New Corporate Social Responsibility Policy: A Social Conscience

Introduction

Today, the corporate world is not only working with the objective of earning profits but, are also working for the benefit of society. The objective of serving society has been now a day a strategy for the corporates and this strategy is known as “Corporate Social Responsibility” (hereinafter referred to as ‘CSR’). For Example, ITC Group started e-choupal program for the benefit of four million farmers by providing them social and farm forestry programs. Section 135 of The Companies Act, 2013 along with Companies (Corporate Social Responsibility) Rules, 2014, are the provisions that need to be fulfilled by the companies.

Analysis of Significant Shift in CSR Provisions

corporate social responsibilitiesBefore 22nd January 2021, Section 135 of The Companies Act, 2013 followed the rule of “Comply or Explain”. The companies under Section 135(5) of The Companies Act, 2013 were required to spend on average 2% of their net profit towards the CSR. The “Comply or explain” policy means that if, the corporate doesn’t comply with the provisions of CSR they can abscond by giving reasonable explanation beyond a reasonable doubt. But, as per the latest amendments of 2021 in CSR rules, there has been a shift from “comply or explain” to “comply” policy. In the latest amendment as per section 135(7) of The Companies Act, 2013, if any corporate doesn’t comply with the provisions of CSR, they will be charged with complex monetary penalties. The new amendment has also made it compulsory to make disclosure of CSR Committee, policy, and plans on the official website of the company.

The new amendment has also brought the provisions of the “Unspent CSR Account” under Section 135(6) of The Companies Act, 2013. As per the provision, the remaining balance from the collected CSR funds for the ongoing CSR project in the current financial year should be transferred to the “Unspent CSR Account”. Further, this account can’t be maintained by the partners. The motive behind the amendment may be to keep an eye on the expenditure done by the partners in the pursuance of the CSR. The unspent amount shall be transferred to Schedule VII with six months of the closing of the financial year. But, these provisions affect the company, as the company has to ask partners to return the unspent money. For the company, collecting unspent money is a difficult task.

In the company, the burden of CSR is on the shoulders of the partners of the company. The partners mat further delegate the task to sub-associates or sub-partners which may be further delegated to lower levels. As per Rule 4(5), the Chief Financial officer of the company must approve the expenditure for the particular CSR activity. It is the due diligence of the CFO, to keep an eye on and give approval for the CSR activities. But, due to delegation in the company, it may become difficult for the CFO to ensure the proper utilization of the funds.

Also, through amendment in item 7 of a Schedule 7 of The Companies Act, 2013, the expenditure in relation to the pandemic of COVID-19 has been notified.  This amendment is also part of the change in the definition of CSR. As per the amendment if any of the corporate contributes to the central government funds for the social and economic cause, then it is part of corporate social responsibility. The expenditure did for coronavirus awareness, vaccination campaigns, promoting education, health care, and sanitization, etc. such activities are also being notified as part of CSR by corporates. Also, the contribution of corporates to undertake medical research and development for devices and medicines used for fighting coronavirus are also considered part of CSR. For instance, ACC cement has donated to NGOs a total of Rs. 3.3 crores amid Covid-19, Personal protective Equipment’s and N-95 masks worth Rs. 46 crores were donated by Walmart and Flipkart.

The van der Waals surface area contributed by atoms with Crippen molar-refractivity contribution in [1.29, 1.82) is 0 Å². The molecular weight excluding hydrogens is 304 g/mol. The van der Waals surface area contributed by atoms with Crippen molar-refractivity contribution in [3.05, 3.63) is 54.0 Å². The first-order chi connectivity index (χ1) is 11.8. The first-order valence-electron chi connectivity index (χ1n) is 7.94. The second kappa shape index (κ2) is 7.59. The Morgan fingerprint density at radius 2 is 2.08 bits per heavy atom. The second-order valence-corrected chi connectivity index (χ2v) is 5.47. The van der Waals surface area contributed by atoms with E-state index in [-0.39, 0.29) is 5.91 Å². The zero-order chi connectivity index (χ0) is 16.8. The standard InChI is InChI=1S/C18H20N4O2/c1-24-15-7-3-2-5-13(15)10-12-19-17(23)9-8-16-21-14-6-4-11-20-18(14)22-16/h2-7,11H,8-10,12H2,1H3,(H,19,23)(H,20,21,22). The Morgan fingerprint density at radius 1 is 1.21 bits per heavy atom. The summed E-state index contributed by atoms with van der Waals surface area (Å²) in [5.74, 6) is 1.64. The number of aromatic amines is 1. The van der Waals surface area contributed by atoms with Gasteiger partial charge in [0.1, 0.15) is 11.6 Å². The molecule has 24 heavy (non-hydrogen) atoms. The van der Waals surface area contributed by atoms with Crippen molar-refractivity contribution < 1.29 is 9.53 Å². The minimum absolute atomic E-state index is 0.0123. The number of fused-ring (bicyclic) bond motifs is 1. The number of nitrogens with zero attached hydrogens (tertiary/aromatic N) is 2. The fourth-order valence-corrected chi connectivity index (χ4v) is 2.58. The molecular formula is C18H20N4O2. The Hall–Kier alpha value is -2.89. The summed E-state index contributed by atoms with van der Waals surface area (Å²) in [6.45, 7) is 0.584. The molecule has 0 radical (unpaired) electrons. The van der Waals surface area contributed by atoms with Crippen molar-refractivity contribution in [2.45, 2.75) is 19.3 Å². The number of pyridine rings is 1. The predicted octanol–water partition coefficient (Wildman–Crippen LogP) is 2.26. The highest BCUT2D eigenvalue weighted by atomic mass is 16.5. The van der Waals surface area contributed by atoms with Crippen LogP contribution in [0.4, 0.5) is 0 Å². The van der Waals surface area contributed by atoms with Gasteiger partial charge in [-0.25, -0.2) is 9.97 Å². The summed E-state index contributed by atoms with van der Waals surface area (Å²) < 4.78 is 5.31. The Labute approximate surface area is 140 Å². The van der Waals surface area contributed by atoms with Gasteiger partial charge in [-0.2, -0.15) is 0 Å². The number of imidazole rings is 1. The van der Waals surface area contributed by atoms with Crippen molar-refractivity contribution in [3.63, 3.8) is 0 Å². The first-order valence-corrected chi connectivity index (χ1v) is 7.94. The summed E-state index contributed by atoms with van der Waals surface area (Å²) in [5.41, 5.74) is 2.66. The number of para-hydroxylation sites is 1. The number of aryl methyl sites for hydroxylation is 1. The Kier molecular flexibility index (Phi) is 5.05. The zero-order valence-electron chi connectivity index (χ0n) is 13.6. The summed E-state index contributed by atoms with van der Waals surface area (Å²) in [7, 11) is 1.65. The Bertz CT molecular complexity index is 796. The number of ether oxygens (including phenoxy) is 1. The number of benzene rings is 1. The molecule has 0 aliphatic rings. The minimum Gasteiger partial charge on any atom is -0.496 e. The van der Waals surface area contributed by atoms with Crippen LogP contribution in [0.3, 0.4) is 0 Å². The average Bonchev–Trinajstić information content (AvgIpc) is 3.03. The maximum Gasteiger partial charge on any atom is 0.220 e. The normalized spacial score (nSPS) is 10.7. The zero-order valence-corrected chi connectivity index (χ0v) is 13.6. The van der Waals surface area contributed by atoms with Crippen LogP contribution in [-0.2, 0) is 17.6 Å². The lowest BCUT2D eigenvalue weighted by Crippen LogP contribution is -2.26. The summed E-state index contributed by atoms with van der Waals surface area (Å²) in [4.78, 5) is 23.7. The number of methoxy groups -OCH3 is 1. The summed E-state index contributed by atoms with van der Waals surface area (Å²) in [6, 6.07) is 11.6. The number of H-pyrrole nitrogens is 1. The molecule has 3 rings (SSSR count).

Tax Implications

The Expenditure done by the corporates in pursuance of CSR is not considered as tax-deductible as provided under section 37(1) of The Income Tax Act. The second explanation to the provision claiming the same was inserted by the Finance Act, 2014. In the year 2015, the central board of direct taxes also clarified that expenditure done for serving the society can’t be part of expenditure done for the ongoing business. It meant that the expenditure not done for the pursuance of the business, can’t be allowed as deduction. But, the deduction of expenditure on CSR can be allowed if the activity done falls within the ambit of Section 30-36 of the Income-tax Act. Few Activities which qualify as corporate social responsibility and are allowed as deduction are agriculture extension projects under Section 35CCC and donations to the national children fund under Section 80G. But, since after the recent amendment of  2021, CSR has been mandatory for every corporate. So, the MCA in consultation with income tax authorities should allow a certain amount of deductions from the expenditure done for the CSR.

Conclusion

From the introduction of CSR in 2013 till 2021, there have been significant changes in the CSR policy brought by the Ministry of Corporate Affairs. Regardless of a public or private company but, subject to certain conditions every company has to be engaged in CSR compulsory. No, the explanation aiding in absconding from the CSR has been removed by including the provision for a monetary penalty. The authorities are day by day becoming more stringent with the implementation of CSR in the corporate world. Not only the government authorities but also the corporate themselves are working with due diligence for CSR.

Author: Anshit Aggarwal – a student of Symbiosis Law School (Pune), currently an intern at Khurana & Khurana, Advocates and IP Attorneys.  In case of any queries please contact/write back to us at vidushi@khuranaandkhurana.com.

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